Storyboards and Startups: How Sketching Can Help Entrepreneurs, Angels And VCs With Everything From Elevator Pitches To User Experience Design

(Note: Welcome to the startup and angel investor community on LinkedIn. Please visit the portfolio portion of this site to see other examples of architectural--building, software or otherwise--visualization techniques.)

Entrepreneurs have a lot on their plates--finding pain points to solve, raising funds, choosing between iPhone, Android, and now iPad platforms, cutting through crowded marketplace noise, etc. Great ideas must elegantly solve pain while being fun to use, hyper-efficient to navigate and joyous to spread. UX (user experience) designers know they're going to lose half of their audience with every click, so making mobile and web apps simple, stunning and "sticky" is job one.

UX design is central to any web 2.0 start up conversation. There are many wireframe programs available to help, but the medium is the message, and these aides tend to make the apps they help create look the same. Why not follow the lead of movie directors and entertainment designers and use storyboards to nucleate your vision, get team members on the same page, and communicate to investors in a striking and company-differentiating way?

Taking the metaphor a bit further, UX design is a lot like set design (see samples included) only your stage is held in the palm of your hand (on your mobile device). Providing examples of storyboarding will be a recurring theme in this blog, beginning with some in-progress and very rough UX sketches for a social mobile start up being developed right here in western Massachusetts. (Yes, western Massachusetts. Afterall, we were home to Bo Peabody and Matt Harris's Tripod, so we can certainly do it again.) These begin as rough pencil sketches made in real-time working with developers around a table, and evolve after many iterations into publishable memes that tell your story. I can't tell you much about the startup idea involved here, but the clever ones among you may figure it out.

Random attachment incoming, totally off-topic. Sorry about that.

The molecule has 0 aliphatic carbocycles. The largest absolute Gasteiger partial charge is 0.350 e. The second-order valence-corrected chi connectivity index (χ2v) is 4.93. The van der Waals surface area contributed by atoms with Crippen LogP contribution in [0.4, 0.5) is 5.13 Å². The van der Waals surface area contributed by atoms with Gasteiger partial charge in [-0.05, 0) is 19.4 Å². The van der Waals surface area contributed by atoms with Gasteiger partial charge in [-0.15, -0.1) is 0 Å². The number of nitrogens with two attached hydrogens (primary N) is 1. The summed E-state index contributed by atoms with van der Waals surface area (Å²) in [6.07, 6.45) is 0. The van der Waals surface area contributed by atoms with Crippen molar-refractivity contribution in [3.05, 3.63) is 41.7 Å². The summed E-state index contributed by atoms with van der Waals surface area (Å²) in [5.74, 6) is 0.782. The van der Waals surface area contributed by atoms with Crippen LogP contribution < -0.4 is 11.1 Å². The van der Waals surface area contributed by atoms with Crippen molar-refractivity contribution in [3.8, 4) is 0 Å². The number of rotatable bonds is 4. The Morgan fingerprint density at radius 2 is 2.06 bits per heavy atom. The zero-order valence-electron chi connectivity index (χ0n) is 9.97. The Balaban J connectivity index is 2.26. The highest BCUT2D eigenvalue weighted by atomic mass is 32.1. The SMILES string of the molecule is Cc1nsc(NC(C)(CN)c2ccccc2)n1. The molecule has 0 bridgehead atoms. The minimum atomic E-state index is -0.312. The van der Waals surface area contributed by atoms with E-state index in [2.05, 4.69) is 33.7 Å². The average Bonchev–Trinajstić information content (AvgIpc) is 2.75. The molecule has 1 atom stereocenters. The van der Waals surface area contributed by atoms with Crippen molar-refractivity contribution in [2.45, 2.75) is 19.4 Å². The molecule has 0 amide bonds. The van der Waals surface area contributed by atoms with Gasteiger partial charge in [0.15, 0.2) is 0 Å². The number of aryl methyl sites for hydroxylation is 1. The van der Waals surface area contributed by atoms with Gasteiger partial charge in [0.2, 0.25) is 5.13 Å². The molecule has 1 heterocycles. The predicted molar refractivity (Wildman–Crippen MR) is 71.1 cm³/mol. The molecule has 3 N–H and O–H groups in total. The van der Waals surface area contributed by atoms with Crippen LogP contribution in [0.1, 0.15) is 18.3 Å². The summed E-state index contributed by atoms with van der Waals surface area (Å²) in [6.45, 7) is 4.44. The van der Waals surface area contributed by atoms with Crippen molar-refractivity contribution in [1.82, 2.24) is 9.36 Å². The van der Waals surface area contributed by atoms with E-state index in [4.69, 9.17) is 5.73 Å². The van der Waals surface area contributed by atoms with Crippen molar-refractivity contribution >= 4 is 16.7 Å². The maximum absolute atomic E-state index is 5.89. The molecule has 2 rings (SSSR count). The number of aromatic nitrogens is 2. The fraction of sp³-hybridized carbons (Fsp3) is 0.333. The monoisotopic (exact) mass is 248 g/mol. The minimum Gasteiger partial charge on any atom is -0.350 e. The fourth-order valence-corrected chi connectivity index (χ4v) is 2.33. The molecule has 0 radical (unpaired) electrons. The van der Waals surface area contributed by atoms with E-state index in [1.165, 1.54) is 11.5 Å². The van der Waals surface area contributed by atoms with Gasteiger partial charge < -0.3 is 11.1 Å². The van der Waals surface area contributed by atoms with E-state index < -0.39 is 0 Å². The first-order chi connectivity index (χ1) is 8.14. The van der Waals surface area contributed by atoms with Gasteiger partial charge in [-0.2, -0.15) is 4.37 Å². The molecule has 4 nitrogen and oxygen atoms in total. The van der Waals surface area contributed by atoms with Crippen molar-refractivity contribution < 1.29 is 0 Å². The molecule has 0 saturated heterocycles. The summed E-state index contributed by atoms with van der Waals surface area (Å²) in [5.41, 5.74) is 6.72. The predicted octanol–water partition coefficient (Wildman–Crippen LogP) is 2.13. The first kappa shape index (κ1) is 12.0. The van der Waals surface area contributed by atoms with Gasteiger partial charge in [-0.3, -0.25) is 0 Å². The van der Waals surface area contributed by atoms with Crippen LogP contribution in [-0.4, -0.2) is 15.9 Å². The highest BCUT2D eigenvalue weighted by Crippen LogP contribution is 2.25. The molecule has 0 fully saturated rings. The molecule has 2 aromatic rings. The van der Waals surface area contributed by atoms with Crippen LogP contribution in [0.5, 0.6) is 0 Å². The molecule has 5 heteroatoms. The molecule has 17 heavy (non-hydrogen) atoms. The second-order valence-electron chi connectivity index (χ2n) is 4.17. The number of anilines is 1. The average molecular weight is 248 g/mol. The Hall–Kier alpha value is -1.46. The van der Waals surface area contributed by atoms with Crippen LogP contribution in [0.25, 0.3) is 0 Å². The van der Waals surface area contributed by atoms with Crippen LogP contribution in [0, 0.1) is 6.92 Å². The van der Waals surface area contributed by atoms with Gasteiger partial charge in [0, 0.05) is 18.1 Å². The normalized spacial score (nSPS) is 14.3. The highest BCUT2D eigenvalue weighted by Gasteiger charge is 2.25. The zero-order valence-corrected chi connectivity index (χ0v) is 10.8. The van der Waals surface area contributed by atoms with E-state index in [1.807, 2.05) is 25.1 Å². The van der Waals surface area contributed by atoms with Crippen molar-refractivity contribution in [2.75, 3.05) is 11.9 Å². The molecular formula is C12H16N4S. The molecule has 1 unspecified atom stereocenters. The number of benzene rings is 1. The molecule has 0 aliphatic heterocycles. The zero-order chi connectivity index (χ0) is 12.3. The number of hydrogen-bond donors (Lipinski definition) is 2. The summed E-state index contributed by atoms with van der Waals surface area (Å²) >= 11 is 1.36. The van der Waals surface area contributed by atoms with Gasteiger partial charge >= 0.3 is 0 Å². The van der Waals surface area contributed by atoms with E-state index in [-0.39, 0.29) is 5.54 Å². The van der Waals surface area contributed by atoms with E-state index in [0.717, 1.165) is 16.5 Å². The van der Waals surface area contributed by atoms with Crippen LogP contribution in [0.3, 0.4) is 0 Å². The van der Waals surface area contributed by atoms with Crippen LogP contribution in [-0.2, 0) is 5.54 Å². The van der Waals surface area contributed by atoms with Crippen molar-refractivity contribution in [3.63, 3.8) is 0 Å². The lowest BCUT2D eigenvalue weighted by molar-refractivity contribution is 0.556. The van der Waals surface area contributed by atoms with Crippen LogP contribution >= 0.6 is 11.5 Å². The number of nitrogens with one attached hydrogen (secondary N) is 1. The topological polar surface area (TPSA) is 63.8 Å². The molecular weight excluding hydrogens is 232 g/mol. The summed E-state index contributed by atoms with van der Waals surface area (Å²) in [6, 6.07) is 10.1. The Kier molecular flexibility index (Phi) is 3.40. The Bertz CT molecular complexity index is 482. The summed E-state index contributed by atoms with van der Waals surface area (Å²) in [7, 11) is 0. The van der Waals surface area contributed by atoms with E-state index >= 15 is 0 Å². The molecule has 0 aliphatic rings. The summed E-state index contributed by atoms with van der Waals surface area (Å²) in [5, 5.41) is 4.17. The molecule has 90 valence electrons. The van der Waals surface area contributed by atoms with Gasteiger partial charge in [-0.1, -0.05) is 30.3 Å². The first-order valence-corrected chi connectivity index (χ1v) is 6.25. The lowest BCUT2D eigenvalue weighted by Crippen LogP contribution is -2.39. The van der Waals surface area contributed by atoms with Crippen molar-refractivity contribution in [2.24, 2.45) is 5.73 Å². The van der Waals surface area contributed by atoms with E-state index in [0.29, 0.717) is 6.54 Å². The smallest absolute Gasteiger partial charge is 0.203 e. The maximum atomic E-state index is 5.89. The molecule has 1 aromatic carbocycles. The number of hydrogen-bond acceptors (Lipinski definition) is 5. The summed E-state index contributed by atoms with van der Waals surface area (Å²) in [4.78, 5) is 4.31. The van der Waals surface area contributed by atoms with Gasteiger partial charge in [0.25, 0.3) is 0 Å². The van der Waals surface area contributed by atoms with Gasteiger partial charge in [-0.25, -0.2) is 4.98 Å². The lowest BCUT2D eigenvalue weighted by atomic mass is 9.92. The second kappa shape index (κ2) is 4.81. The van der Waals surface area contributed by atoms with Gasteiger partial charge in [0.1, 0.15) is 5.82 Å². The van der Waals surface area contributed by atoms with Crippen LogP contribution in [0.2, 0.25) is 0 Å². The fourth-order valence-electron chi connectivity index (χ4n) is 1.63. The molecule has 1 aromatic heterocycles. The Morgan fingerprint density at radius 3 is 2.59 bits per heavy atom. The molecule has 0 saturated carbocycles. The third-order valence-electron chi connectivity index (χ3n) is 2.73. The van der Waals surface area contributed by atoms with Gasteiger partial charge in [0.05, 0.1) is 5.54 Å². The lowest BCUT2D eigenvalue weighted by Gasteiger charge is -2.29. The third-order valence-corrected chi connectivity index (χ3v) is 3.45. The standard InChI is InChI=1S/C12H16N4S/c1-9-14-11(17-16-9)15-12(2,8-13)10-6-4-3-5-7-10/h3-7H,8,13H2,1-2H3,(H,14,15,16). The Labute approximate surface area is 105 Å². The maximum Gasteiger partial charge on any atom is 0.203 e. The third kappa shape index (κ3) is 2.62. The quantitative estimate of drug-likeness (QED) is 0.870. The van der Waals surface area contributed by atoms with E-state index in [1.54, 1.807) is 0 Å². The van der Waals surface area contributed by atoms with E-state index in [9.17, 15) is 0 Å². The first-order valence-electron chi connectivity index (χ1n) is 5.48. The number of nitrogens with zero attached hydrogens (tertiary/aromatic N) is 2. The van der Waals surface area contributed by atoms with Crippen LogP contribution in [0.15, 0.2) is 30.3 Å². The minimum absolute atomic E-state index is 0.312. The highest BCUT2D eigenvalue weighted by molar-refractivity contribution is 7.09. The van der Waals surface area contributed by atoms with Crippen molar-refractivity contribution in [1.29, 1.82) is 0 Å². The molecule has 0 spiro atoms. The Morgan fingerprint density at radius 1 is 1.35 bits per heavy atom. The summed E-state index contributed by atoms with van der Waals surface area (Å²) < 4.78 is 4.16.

That's it for the UX stuff I can show on this project. Below are a sampling of storyboards made in collaboration with famed set designer/architect David Rockwell, and several other firms doing work in the entertainment industry.

The moment of Frank's Entry in the staged production of Rocky Horror Picture Show.

Studies for the "reinvention" of the aging Flamingo Casino in Las Vegas.

Thanks for coming, and please stay tuned for more on how storyboarding can help your startup (or startups if you're an angel investor) focus team effort and get to launch faster.

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